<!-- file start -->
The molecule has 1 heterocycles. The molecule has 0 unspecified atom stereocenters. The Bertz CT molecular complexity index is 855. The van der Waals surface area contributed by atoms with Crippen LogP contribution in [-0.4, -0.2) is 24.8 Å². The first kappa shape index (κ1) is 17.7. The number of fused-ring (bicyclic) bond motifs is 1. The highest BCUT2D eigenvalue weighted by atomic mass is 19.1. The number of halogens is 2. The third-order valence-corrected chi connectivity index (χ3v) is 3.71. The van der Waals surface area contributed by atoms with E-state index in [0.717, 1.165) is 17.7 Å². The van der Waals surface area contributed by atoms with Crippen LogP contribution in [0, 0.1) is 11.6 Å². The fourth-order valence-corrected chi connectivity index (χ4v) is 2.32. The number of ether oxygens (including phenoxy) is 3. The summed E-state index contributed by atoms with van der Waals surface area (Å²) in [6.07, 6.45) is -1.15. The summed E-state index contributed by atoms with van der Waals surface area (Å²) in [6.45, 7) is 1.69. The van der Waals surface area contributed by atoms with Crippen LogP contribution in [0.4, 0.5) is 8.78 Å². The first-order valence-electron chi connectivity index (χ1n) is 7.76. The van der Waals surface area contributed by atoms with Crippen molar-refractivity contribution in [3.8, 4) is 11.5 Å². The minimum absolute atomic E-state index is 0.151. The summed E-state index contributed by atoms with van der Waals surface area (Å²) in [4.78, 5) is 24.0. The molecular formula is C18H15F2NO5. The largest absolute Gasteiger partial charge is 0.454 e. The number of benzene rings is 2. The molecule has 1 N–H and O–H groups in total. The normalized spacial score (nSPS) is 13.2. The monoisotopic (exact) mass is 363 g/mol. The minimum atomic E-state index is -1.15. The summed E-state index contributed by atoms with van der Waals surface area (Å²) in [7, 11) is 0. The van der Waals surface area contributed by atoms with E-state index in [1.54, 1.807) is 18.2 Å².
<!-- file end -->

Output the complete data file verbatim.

The molecule has 1 heterocycles. The molecule has 0 unspecified atom stereocenters. The Bertz CT molecular complexity index is 855. The van der Waals surface area contributed by atoms with Crippen LogP contribution in [-0.4, -0.2) is 24.8 Å². The first kappa shape index (κ1) is 17.7. The number of fused-ring (bicyclic) bond motifs is 1. The highest BCUT2D eigenvalue weighted by atomic mass is 19.1. The number of halogens is 2. The third-order valence-corrected chi connectivity index (χ3v) is 3.71. The van der Waals surface area contributed by atoms with E-state index in [0.717, 1.165) is 17.7 Å². The van der Waals surface area contributed by atoms with Crippen LogP contribution in [0, 0.1) is 11.6 Å². The fourth-order valence-corrected chi connectivity index (χ4v) is 2.32. The number of ether oxygens (including phenoxy) is 3. The summed E-state index contributed by atoms with van der Waals surface area (Å²) in [6.07, 6.45) is -1.15. The summed E-state index contributed by atoms with van der Waals surface area (Å²) in [6.45, 7) is 1.69. The van der Waals surface area contributed by atoms with Crippen LogP contribution in [0.4, 0.5) is 8.78 Å². The first-order valence-electron chi connectivity index (χ1n) is 7.76. The van der Waals surface area contributed by atoms with Crippen molar-refractivity contribution in [3.8, 4) is 11.5 Å². The minimum absolute atomic E-state index is 0.151. The summed E-state index contributed by atoms with van der Waals surface area (Å²) in [4.78, 5) is 24.0. The molecular formula is C18H15F2NO5. The largest absolute Gasteiger partial charge is 0.454 e. The number of benzene rings is 2. The molecule has 1 N–H and O–H groups in total. The normalized spacial score (nSPS) is 13.2. The monoisotopic (exact) mass is 363 g/mol. The minimum atomic E-state index is -1.15. The summed E-state index contributed by atoms with van der Waals surface area (Å²) in [7, 11) is 0. The van der Waals surface area contributed by atoms with E-state index in [1.54, 1.807) is 18.2 Å².